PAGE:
Billionaire businessman and presidential candidate Donald Trump won an easy victory in the New Hampshire primary, and South Carolina polls indicate he will continue to be the GOP frontrunner as the presidential race moves down south. South Carolina holds its primary on Saturday, February 20.
Despite desperate efforts by mainstream GOP leaders to out-perform Trump, the latest polling averages reported by New York Daily News via RealClear Politics show Trump holding a commanding lead in the Republican race for South Carolina with 36 percent, while his nearest competitor Senator Ted Cruz holds only 19.7 percent of the support of the South Carolina Republicans.
These numbers come right after Trump won twice the number of New Hampshire voters of Ohio Governor John Kasich, who placed second. RealClearPolitics also showed Marco Rubio at 12.7 percent on average, Jeb Bush at 10 percent, and Ben Carson at 8.7 percent.
These numbers should be taken with a grain of salt, since they were mainly taken from polls in January, before the Iowa caucus and New Hampshire primary. Nevertheless, it seems Trump remains a serious contender for the GOP nomination, with actual votes to match his polls. CNN reports that both the Democratic and Republican races may still hold surprises, but so far Trump and Sanders lead their respective parties.
“After New Hampshire and Iowa, Sanders now leads Clinton by 36 to 32 pledged delegates. But the former first lady has a wide lead among superdelegates — senior party officials and office holders. Exactly 2,382 delegates are needed to clinch the Democratic nomination. Trump has the most delegates among Republicans with 17, ahead of Cruz with 10, Rubio with seven, Kasich with four, Bush and former neurosurgeon Ben Carson with three and Fiorina with one.”
The race for the Republican nomination is heating up as Governor Chris Christie and former Hewlett-Packard CEO Carly Fiorina prepare to call it quits on campaigning for the presidency, while Jeb Bush and Marco Rubio suffer in the wake the rise of Trump and Cruz.
The Dallas Morning News reported that the Trump campaign has already begun running a slew of TV attack ads against Senator Ted Cruz, calling him “the worst sort of Washington insider,” criticizing his immigration policy, undisclosed loans from Wall Street banks and the accusations of voter fraud that haunted the Cruz campaign in Iowa.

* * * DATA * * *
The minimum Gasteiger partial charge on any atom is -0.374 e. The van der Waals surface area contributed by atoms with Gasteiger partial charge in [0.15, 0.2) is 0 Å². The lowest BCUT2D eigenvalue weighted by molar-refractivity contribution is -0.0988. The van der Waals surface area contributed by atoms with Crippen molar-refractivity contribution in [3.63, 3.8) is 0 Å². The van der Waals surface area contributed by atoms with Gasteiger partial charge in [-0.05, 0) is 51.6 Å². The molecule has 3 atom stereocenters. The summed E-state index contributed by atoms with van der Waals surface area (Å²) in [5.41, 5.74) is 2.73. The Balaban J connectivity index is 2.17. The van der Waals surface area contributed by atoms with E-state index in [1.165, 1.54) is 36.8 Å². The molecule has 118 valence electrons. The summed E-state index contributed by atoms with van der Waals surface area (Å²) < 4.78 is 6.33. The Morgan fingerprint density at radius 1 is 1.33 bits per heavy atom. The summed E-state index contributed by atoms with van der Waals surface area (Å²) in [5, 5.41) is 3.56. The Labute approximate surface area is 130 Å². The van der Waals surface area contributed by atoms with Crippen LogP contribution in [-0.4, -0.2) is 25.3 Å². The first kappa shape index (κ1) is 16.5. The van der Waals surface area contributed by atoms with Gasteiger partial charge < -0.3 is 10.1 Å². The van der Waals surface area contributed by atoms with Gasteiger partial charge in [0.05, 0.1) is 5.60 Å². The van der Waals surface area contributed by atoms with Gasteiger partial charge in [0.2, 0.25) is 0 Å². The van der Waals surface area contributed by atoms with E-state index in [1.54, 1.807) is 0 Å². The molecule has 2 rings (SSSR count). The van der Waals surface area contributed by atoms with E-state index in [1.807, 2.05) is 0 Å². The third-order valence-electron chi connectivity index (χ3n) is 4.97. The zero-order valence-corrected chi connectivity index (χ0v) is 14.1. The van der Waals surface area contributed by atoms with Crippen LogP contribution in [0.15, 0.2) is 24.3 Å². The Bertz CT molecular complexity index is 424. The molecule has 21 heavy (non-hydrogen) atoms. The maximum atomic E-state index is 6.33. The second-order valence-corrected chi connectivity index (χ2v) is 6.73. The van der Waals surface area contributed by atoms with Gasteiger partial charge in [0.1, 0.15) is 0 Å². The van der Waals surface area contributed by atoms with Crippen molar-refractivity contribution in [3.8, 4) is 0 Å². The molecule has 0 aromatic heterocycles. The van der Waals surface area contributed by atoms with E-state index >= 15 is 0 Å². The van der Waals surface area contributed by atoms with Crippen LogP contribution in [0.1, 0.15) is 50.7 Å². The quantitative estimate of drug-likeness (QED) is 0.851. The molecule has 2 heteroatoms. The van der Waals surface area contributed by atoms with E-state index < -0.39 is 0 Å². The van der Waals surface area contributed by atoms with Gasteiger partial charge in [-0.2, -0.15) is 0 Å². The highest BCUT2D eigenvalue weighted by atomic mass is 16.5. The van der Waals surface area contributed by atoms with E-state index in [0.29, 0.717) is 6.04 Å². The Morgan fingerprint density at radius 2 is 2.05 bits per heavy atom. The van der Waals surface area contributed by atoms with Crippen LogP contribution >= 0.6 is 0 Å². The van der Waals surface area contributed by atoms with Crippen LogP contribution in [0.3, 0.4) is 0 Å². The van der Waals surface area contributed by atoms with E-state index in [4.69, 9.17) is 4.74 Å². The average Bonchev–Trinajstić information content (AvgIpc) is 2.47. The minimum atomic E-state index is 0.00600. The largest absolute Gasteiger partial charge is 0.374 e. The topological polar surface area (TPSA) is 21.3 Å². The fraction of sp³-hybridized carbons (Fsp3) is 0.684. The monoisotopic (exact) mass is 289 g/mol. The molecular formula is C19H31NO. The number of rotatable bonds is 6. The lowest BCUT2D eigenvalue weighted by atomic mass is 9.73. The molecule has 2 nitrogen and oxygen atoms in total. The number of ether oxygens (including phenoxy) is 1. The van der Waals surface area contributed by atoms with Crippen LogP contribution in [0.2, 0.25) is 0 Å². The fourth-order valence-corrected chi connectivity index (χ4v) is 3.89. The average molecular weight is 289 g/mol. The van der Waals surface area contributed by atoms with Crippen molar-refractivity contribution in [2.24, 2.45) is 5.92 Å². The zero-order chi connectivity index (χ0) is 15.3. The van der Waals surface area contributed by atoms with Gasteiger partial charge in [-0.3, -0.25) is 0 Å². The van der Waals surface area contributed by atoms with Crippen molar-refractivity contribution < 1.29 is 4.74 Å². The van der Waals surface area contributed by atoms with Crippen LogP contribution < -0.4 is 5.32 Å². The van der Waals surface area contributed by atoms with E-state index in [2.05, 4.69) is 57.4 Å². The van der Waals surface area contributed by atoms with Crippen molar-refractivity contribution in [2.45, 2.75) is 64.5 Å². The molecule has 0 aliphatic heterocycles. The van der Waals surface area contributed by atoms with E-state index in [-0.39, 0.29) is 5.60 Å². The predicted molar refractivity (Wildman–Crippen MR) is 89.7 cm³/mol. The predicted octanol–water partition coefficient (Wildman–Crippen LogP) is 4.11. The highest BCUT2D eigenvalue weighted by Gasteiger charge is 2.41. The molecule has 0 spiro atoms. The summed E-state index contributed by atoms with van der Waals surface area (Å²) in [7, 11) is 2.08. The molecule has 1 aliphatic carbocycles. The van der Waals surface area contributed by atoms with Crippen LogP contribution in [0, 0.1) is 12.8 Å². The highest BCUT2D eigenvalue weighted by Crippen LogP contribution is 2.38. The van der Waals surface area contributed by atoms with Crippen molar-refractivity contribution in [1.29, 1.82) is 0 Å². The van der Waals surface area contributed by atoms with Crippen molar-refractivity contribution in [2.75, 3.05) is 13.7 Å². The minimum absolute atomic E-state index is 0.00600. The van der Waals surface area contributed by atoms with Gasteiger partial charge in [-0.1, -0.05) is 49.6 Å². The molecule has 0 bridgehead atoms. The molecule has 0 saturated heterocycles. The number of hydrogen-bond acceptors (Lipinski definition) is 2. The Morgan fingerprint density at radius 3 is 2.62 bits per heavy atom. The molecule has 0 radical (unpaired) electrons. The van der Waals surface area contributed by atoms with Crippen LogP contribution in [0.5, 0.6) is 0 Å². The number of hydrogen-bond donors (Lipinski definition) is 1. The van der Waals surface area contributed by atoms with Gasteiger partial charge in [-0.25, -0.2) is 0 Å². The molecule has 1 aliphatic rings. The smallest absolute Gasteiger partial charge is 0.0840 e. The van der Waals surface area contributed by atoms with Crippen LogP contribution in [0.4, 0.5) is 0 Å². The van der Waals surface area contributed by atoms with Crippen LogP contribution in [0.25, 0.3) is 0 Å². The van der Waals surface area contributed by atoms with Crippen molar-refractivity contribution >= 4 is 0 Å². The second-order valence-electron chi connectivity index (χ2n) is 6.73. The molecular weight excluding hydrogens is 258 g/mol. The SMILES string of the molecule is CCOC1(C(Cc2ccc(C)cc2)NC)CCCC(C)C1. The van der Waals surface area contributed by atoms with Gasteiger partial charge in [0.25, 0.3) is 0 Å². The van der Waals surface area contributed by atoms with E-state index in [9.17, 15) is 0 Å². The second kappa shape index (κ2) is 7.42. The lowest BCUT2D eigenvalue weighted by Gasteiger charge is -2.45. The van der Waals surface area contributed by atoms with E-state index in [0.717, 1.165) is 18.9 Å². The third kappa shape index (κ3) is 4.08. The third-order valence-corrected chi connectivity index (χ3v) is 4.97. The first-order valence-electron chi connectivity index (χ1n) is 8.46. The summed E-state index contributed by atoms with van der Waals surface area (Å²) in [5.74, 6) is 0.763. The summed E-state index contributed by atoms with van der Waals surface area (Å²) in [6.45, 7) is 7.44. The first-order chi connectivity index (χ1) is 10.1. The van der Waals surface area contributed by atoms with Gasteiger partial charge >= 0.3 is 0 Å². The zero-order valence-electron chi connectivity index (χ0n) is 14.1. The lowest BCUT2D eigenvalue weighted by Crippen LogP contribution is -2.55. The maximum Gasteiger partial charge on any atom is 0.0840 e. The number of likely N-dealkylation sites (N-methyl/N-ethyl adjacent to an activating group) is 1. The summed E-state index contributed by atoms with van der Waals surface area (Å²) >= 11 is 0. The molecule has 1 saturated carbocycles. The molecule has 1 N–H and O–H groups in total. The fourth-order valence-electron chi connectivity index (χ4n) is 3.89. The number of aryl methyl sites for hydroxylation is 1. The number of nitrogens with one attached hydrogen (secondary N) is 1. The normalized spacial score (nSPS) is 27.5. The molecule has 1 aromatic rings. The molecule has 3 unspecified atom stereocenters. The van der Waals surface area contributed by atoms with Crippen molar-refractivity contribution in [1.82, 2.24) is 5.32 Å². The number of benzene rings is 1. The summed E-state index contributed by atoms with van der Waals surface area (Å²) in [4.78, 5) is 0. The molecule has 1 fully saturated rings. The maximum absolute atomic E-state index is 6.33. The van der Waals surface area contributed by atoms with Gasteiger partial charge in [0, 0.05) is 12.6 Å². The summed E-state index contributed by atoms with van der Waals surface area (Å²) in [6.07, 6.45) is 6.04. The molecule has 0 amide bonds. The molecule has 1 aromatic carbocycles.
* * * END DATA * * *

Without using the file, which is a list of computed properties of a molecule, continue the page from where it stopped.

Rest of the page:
According to USA Today, Trump may also have Kasich in the crosshairs.
“There is reason to believe that Trump — who has a habit of going after rivals on the rise — has his sights set on Kasich. The New York billionaire did praise Kasich as a ‘nice guy,’ but criticized a ‘false commercial’ about him financed by Kasich supporters. ‘So maybe I’m not in love with him as much as I was prior to hearing the commercial,’ Trump told MSNBC’s Morning Joe.”
Despite this early surge in victories, Trump may not have much to swagger about. He still has an uphill battle to fight when it comes to winning the Republican nomination, even if he does effortlessly win South Carolina as polls predict. Several mainstream Republican candidates like Marco Rubio and John Kasich are expected to perform better in upcoming states, as New York Daily News notes.
“Following the South Carolina contest, candidates face grueling contests on March 1, March 5, March 6, March 8 and March 15, during which more than 20 states, as well as the District of Columbia and Puerto Rico, will head to the polls.”
In addition, even though Rubio finished as the biggest loser in New Hampshire, national polls from Public Policy Polling show Rubio as able to rival Trump on a national scale.
Hillary Clinton, despite only winning Iowa by a half percentage point margin and losing New Hampshire to Sanders in a landslide, is still the Democratic frontrunner nationwide, and according to RealClear Politics Clinton has a significant lead over Sanders at 62 percent to his 32.5 percent.
[Photo by Tom Pennington/Getty Images]